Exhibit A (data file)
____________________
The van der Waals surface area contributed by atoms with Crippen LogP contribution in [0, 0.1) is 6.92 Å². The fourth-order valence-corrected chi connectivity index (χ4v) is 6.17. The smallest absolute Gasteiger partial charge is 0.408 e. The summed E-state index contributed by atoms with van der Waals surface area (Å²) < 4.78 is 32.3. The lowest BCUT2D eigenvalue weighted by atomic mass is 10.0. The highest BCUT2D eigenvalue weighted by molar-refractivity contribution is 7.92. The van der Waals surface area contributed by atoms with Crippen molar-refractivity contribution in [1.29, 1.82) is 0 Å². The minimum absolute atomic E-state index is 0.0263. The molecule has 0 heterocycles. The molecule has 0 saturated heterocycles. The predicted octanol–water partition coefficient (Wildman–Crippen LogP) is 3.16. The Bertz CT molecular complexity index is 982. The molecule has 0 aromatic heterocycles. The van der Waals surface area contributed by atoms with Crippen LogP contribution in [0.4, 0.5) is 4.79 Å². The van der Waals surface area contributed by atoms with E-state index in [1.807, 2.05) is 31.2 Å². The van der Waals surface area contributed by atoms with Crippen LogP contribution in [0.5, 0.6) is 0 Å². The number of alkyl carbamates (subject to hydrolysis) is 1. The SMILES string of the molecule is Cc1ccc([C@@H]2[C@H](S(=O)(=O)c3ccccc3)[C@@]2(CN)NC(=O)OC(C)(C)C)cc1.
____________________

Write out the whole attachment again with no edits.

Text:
The van der Waals surface area contributed by atoms with Crippen LogP contribution in [0, 0.1) is 6.92 Å². The fourth-order valence-corrected chi connectivity index (χ4v) is 6.17. The smallest absolute Gasteiger partial charge is 0.408 e. The summed E-state index contributed by atoms with van der Waals surface area (Å²) < 4.78 is 32.3. The lowest BCUT2D eigenvalue weighted by atomic mass is 10.0. The highest BCUT2D eigenvalue weighted by molar-refractivity contribution is 7.92. The van der Waals surface area contributed by atoms with Crippen molar-refractivity contribution in [1.29, 1.82) is 0 Å². The minimum absolute atomic E-state index is 0.0263. The molecule has 0 heterocycles. The molecule has 0 saturated heterocycles. The predicted octanol–water partition coefficient (Wildman–Crippen LogP) is 3.16. The Bertz CT molecular complexity index is 982. The molecule has 0 aromatic heterocycles. The van der Waals surface area contributed by atoms with Crippen LogP contribution in [0.4, 0.5) is 4.79 Å². The van der Waals surface area contributed by atoms with E-state index in [1.807, 2.05) is 31.2 Å². The van der Waals surface area contributed by atoms with Crippen LogP contribution in [0.5, 0.6) is 0 Å². The number of alkyl carbamates (subject to hydrolysis) is 1. The SMILES string of the molecule is Cc1ccc([C@@H]2[C@H](S(=O)(=O)c3ccccc3)[C@@]2(CN)NC(=O)OC(C)(C)C)cc1.